Tag Archives: Property

Christmas Property Show Live

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Christmas Property Show Live

A short presentation on buying a property in the Costa Blanca or Mar Menor areas of Spain, with a festive feel.

16 December 10.00-10.30

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House by the Pool (1)

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From a reluctant political brexit keyboard warrior.

From a reluctant political keyboard warrior.

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It has been a while since I last blogged. Is simply that so much of my non-work time (and some work time too!) has been taken up dealing with matters related to the dreaded Brexit.  I could write reams on how bad it has been so far for the UK.  Reams on how much worse it will get if it finally happens.  I could write about the undermining of democracy and the role of Parliament, the threat to the unity of the UK, the questionably illegal deal with the DUP made by our minority government and the very real concerns about using Henry VIII’s powers.

I could write about the problems caused by the fall in the value of sterling, the discrimination that has arisen against ‘foreigners’ in the UK since June last year.  Or about the fears of the Brits in the EU27 countries.  In fact, there are enough negatives to fill several books (and indeed several have already been written).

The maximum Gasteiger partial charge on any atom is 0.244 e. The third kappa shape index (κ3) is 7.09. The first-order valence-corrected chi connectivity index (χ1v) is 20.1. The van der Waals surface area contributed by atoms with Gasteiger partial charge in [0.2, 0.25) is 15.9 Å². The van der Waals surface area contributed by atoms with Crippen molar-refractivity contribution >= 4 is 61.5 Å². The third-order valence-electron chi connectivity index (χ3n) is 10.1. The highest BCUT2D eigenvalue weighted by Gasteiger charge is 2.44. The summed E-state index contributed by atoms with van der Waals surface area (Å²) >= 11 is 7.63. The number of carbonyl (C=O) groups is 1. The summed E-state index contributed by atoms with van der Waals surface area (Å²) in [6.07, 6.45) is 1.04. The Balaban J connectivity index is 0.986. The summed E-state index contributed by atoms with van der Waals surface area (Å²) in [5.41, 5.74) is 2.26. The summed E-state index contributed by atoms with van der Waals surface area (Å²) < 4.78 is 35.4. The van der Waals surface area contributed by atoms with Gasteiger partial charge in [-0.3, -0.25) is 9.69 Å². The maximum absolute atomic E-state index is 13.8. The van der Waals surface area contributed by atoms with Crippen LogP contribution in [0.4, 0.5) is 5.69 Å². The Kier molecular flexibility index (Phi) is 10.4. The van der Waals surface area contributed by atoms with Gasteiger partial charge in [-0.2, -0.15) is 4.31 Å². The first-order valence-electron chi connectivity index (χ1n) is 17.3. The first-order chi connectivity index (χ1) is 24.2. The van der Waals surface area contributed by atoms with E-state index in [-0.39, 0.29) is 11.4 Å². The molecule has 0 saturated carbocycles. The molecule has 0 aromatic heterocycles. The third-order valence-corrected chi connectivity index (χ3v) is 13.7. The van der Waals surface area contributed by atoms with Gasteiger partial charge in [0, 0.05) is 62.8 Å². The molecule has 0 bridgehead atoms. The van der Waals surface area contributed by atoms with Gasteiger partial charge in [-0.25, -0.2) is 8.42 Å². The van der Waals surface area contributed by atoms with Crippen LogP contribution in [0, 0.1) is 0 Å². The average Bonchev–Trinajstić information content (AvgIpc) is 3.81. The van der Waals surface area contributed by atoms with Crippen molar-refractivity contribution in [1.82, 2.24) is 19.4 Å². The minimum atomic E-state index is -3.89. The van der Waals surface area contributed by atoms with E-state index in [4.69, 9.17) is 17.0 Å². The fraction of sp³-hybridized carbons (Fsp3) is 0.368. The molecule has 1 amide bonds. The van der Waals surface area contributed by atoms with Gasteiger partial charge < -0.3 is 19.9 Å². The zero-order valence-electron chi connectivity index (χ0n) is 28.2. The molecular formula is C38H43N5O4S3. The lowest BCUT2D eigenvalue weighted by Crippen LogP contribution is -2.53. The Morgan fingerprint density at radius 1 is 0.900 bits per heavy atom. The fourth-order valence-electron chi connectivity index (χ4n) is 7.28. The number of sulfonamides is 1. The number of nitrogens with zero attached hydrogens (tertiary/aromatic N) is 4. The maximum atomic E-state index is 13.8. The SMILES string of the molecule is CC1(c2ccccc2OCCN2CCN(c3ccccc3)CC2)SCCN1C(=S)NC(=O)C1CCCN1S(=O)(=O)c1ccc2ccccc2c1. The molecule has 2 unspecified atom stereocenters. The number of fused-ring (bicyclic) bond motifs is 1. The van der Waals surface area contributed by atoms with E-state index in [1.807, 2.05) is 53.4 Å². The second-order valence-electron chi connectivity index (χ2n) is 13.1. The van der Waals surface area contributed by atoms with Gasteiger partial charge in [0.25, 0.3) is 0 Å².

But today I want to say something POSITIVE instead.

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You see I have discovered that I have more in common with people with whom I have previously disagreed.  Politicians, broadcasters, journalists and experts from all walks of life.  I have realised that in times of adversity you see people’s true colours.  I have seen the hand of friendship extended across race, religion and colour.  I have seen that political allegiances matter less than moral standing.   I have discovered opinions are easy, but knowledge comes from learning and experience.

Until 2016 I paid attention to politics only when it was necessary – elections predominantly.  I have always viewed it as my DUTY to vote – not exercising my right to vote would be an insult to those past and present for whom fighting for that right has, or does, cost them their freedom or even their life.  But between elections I would express a view on things when they were on the TV news but DO very little about anything.  Even when our eldest son obtained a degree in politics I was still very much an observer.

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Now I have been on rallies, on two London marches, to local meetings and even joined a political party.  I have written to loads of MPs, party leaders, MEPs and Lords.  I have signed petitions by the dozen and become an active as a ‘keyboard warrior’.  I have learnt more about the European Union, its origins, its aims, its inner workings, than I ever thought I’d bother knowing.  I can explain the difference between the ECJ and the ECHR; between the European Commission and the European Parliament; between the Customs Union and the European Economic Area.  I have finally EDUCATED myself on matters that frankly I should have known about all my adult life.  I have also learnt more about UK politics and the working of Westminster.  Children should be taught these things in school because the saddest part of the debates I have had with leavers is discovering their ignorance about the EU and the UK.